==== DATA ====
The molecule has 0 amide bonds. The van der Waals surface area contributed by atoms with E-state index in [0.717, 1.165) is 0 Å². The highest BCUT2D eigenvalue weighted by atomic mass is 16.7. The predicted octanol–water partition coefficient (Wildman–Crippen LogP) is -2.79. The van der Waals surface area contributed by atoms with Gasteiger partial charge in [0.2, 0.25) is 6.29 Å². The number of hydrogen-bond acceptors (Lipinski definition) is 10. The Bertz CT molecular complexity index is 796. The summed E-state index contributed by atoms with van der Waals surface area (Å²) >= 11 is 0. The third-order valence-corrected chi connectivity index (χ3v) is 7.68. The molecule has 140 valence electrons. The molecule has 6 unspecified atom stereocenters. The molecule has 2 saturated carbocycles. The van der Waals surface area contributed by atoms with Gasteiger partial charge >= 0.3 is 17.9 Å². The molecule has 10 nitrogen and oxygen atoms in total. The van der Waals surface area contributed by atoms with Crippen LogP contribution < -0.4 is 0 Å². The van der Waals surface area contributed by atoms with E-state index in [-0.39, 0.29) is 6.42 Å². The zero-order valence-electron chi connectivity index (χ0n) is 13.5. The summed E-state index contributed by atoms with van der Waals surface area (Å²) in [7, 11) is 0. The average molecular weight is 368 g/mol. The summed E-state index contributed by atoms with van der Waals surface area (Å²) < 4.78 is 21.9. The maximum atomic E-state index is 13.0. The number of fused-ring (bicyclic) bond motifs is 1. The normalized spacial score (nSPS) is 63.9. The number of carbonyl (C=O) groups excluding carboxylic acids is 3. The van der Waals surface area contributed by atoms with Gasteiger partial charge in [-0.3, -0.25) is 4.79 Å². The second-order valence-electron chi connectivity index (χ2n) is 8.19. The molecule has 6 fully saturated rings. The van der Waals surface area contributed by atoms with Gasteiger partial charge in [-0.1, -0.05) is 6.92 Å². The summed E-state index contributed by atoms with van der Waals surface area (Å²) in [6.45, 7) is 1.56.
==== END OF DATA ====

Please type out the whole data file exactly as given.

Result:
The molecule has 0 amide bonds. The van der Waals surface area contributed by atoms with E-state index in [0.717, 1.165) is 0 Å². The highest BCUT2D eigenvalue weighted by atomic mass is 16.7. The predicted octanol–water partition coefficient (Wildman–Crippen LogP) is -2.79. The van der Waals surface area contributed by atoms with Gasteiger partial charge in [0.2, 0.25) is 6.29 Å². The number of hydrogen-bond acceptors (Lipinski definition) is 10. The Bertz CT molecular complexity index is 796. The summed E-state index contributed by atoms with van der Waals surface area (Å²) >= 11 is 0. The third-order valence-corrected chi connectivity index (χ3v) is 7.68. The molecule has 140 valence electrons. The molecule has 6 unspecified atom stereocenters. The molecule has 2 saturated carbocycles. The van der Waals surface area contributed by atoms with Gasteiger partial charge >= 0.3 is 17.9 Å². The molecule has 10 nitrogen and oxygen atoms in total. The van der Waals surface area contributed by atoms with Crippen LogP contribution < -0.4 is 0 Å². The van der Waals surface area contributed by atoms with E-state index in [-0.39, 0.29) is 6.42 Å². The zero-order valence-electron chi connectivity index (χ0n) is 13.5. The summed E-state index contributed by atoms with van der Waals surface area (Å²) in [7, 11) is 0. The average molecular weight is 368 g/mol. The summed E-state index contributed by atoms with van der Waals surface area (Å²) < 4.78 is 21.9. The maximum atomic E-state index is 13.0. The number of fused-ring (bicyclic) bond motifs is 1. The normalized spacial score (nSPS) is 63.9. The number of carbonyl (C=O) groups excluding carboxylic acids is 3. The van der Waals surface area contributed by atoms with Gasteiger partial charge in [-0.3, -0.25) is 4.79 Å². The second-order valence-electron chi connectivity index (χ2n) is 8.19. The molecule has 6 fully saturated rings. The van der Waals surface area contributed by atoms with Gasteiger partial charge in [-0.1, -0.05) is 6.92 Å². The summed E-state index contributed by atoms with van der Waals surface area (Å²) in [6.45, 7) is 1.56.